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Can I get a no-fault divorce?

There has been much reported in the press about the government announcement to make changes to the divorce law in England & Wales. 

The plan is to move away from separating couples needing to prove their spouse’s unreasonable behaviour or adultery if they want to get divorced before they have been separated for 2 years.  The new law that will introduce no-fault divorce will apply to divorce and dissolution of civil partnership.  Unfortunately, it is not yet known when those changes will come into effect and the current divorce system will remain in place until then.  The publicity has created confusion, with many people believing that the changes have already come into effect.

Divorce and dissolution of civil partnersip – the current picture

Currently, in order to get a divorce or to dissolve a civil partnership in England or Wales, the petitioner (the person applying for the divorce or dissolution) needs to prove to the court that their marriage or civil partnerhsp has irretrievably broken down.  At present, to prove this, you must demonstrate one of five facts, which are:

  1. Your spouse has committed adultery and you find it intolerable to live with them. (Adultery does not apply to same sex civil partnerhsips or same sex marriages).
  2. Your spouse has behaved in a way that is so unreasonable that you find it intolerable to live with them.
  3. Your spouse has deserted you.
  4. You have been separated for a period of 2 years and your spouse consents to a divorce.
  5. You have been separated for a period of five years.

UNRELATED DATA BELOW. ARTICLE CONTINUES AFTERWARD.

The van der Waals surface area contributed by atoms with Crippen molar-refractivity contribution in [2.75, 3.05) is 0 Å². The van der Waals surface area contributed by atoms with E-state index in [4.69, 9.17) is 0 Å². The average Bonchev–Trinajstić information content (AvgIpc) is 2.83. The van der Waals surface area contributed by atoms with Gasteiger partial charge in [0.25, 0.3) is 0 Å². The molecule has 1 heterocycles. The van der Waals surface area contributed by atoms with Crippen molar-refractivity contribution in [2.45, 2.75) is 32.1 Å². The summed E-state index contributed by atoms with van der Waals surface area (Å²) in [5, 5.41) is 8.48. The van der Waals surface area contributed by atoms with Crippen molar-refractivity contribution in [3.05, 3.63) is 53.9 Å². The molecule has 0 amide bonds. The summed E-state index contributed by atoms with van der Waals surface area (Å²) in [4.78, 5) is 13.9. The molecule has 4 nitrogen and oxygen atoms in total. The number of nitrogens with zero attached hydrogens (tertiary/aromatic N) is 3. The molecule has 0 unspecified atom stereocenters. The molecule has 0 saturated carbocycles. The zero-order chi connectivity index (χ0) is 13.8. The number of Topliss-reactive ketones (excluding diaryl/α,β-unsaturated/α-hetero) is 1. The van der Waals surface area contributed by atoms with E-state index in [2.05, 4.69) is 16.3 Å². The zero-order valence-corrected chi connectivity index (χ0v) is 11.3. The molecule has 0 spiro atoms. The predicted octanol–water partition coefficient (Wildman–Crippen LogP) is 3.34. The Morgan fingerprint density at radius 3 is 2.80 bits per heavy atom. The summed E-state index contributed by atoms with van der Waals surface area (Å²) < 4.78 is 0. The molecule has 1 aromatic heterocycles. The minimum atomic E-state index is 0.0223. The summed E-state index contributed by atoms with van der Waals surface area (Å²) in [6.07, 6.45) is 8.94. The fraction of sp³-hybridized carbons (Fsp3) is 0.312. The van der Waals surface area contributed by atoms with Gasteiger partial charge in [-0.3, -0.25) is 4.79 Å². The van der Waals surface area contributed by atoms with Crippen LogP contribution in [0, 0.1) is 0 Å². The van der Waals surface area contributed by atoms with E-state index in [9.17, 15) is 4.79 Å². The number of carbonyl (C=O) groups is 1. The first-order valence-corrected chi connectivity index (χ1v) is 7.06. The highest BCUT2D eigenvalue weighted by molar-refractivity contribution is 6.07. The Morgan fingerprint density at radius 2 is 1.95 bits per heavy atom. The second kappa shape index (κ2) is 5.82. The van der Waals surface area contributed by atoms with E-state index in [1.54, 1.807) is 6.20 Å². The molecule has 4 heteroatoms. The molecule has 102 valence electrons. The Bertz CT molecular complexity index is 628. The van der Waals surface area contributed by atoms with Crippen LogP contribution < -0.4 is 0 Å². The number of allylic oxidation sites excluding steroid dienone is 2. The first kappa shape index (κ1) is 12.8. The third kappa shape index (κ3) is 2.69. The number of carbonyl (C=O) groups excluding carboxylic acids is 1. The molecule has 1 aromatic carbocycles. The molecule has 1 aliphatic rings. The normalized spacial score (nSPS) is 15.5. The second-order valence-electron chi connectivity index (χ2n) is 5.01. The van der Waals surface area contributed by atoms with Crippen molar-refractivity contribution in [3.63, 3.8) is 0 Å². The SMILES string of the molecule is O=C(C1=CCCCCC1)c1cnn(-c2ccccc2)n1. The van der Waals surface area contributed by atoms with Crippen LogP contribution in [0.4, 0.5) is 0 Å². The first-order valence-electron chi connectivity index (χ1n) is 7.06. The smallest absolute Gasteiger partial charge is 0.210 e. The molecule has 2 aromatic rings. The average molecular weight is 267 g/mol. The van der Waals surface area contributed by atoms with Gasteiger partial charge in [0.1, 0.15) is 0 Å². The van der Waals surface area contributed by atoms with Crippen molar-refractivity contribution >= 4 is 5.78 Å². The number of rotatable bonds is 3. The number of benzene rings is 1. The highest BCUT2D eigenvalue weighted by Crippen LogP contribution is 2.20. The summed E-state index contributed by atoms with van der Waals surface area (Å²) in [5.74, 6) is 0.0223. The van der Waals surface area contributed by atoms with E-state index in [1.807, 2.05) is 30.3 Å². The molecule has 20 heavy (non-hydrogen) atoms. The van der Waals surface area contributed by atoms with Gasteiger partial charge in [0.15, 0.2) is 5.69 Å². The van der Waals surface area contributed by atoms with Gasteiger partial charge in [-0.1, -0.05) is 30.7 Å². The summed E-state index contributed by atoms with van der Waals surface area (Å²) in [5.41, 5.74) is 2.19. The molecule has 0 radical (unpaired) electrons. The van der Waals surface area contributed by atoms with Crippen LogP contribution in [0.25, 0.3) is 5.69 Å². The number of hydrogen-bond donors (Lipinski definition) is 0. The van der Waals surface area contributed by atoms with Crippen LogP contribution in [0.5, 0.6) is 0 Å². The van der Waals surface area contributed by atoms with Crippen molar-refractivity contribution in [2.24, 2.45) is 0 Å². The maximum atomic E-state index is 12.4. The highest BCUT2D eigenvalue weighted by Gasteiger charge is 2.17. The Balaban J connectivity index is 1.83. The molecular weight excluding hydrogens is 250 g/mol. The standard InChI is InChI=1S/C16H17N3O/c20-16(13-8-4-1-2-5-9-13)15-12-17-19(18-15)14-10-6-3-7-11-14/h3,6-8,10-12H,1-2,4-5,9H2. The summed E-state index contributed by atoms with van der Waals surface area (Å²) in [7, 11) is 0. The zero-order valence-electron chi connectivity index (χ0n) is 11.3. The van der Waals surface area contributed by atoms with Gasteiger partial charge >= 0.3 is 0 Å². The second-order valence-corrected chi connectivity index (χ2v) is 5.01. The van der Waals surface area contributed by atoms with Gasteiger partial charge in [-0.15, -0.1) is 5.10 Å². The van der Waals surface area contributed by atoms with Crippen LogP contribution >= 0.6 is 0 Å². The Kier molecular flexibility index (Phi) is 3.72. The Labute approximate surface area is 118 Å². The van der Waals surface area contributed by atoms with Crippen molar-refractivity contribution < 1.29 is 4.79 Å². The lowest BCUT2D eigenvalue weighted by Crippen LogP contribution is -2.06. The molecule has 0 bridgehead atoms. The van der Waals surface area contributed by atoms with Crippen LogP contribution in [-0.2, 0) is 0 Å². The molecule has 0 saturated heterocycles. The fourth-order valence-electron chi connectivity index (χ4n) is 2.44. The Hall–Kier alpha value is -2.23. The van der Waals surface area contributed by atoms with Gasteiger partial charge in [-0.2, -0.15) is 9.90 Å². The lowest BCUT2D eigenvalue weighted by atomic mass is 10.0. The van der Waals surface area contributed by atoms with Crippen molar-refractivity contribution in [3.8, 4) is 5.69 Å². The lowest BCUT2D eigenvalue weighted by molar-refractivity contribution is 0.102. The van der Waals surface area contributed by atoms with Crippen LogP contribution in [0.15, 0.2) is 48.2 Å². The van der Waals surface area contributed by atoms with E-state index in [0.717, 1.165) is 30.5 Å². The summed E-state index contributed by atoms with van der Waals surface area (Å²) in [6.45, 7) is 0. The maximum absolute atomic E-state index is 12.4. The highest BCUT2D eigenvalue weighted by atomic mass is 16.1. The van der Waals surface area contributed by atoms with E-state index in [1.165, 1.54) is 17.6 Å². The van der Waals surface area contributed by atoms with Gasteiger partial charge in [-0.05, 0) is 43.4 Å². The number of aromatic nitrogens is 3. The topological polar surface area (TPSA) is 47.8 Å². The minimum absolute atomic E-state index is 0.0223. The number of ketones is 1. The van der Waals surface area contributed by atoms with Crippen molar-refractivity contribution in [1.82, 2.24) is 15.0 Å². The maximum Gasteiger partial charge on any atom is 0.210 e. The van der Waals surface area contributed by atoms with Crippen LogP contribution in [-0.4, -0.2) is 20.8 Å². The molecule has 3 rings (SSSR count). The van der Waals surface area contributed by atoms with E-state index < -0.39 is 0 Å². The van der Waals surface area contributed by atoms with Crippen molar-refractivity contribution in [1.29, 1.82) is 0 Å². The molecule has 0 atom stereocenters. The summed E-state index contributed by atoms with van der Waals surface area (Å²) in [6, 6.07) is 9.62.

This means that if you want to get a ‘no-fault divorce’ you will have to wait until you have been separated for 2 years and be satisfied that your spouse will give their consent.  This can be a long period to wait and can mean that you are unable to finalise any financial agreements.

Should I wait until the law changes to get divorced?

no-fault divorce

Rachel Read-Hill

There is no clear timescale in place as to when the changes are due to come into effect.  New laws can take a long time to pass and due to other priorities for Parliament at present, it may take some time.  If you want to move forward with formalising your separation, it is important to speak to an experienced family lawyer to ensure that your divorce can proceed in the most appropriate way for you.  We can advise you as to the best way for your divorce to progress, minimising any conflict at an already difficult time.

Contact our family law experts now for an appointment.  You can also find out more about the grounds for divorce on our web pages.

Author: Rachel Read-Hill, family law solicitor.

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